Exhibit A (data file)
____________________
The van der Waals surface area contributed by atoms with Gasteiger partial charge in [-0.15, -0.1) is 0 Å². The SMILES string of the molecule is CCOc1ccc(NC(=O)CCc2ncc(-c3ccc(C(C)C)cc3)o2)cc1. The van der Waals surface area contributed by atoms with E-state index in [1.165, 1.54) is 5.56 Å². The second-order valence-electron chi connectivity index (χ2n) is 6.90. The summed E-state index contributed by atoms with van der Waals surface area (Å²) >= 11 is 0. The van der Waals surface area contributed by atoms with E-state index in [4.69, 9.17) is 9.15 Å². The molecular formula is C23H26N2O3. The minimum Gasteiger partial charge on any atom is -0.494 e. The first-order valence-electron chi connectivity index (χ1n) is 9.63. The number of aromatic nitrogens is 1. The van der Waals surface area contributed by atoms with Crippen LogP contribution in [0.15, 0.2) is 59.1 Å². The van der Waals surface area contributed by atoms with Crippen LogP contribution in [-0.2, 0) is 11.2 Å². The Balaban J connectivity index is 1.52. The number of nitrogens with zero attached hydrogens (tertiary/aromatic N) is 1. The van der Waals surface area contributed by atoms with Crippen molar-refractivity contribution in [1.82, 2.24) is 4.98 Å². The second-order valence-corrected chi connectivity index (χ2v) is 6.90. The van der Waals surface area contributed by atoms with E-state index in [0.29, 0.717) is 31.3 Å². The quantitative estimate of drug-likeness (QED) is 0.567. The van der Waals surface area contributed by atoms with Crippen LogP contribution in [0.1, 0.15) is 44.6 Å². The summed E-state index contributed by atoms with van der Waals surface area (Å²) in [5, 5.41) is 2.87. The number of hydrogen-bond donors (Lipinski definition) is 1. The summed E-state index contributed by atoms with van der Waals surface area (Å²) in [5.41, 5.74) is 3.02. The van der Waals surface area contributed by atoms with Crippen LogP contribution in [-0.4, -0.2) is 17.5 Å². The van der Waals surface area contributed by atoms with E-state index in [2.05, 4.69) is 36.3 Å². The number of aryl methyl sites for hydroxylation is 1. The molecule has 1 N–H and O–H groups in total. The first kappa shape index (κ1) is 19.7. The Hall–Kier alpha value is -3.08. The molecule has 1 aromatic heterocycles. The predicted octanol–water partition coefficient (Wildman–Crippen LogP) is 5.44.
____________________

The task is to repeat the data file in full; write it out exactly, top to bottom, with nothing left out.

The van der Waals surface area contributed by atoms with Gasteiger partial charge in [-0.15, -0.1) is 0 Å². The SMILES string of the molecule is CCOc1ccc(NC(=O)CCc2ncc(-c3ccc(C(C)C)cc3)o2)cc1. The van der Waals surface area contributed by atoms with E-state index in [1.165, 1.54) is 5.56 Å². The second-order valence-electron chi connectivity index (χ2n) is 6.90. The summed E-state index contributed by atoms with van der Waals surface area (Å²) >= 11 is 0. The van der Waals surface area contributed by atoms with E-state index in [4.69, 9.17) is 9.15 Å². The molecular formula is C23H26N2O3. The minimum Gasteiger partial charge on any atom is -0.494 e. The first-order valence-electron chi connectivity index (χ1n) is 9.63. The number of aromatic nitrogens is 1. The van der Waals surface area contributed by atoms with Crippen LogP contribution in [0.15, 0.2) is 59.1 Å². The van der Waals surface area contributed by atoms with Crippen LogP contribution in [-0.2, 0) is 11.2 Å². The Balaban J connectivity index is 1.52. The number of nitrogens with zero attached hydrogens (tertiary/aromatic N) is 1. The van der Waals surface area contributed by atoms with Crippen molar-refractivity contribution in [1.82, 2.24) is 4.98 Å². The second-order valence-corrected chi connectivity index (χ2v) is 6.90. The van der Waals surface area contributed by atoms with E-state index in [0.29, 0.717) is 31.3 Å². The quantitative estimate of drug-likeness (QED) is 0.567. The van der Waals surface area contributed by atoms with Crippen LogP contribution in [0.1, 0.15) is 44.6 Å². The summed E-state index contributed by atoms with van der Waals surface area (Å²) in [5, 5.41) is 2.87. The number of hydrogen-bond donors (Lipinski definition) is 1. The summed E-state index contributed by atoms with van der Waals surface area (Å²) in [5.41, 5.74) is 3.02. The van der Waals surface area contributed by atoms with Crippen LogP contribution in [-0.4, -0.2) is 17.5 Å². The van der Waals surface area contributed by atoms with E-state index in [2.05, 4.69) is 36.3 Å². The number of aryl methyl sites for hydroxylation is 1. The molecule has 1 N–H and O–H groups in total. The first kappa shape index (κ1) is 19.7. The Hall–Kier alpha value is -3.08. The molecule has 1 aromatic heterocycles. The predicted octanol–water partition coefficient (Wildman–Crippen LogP) is 5.44.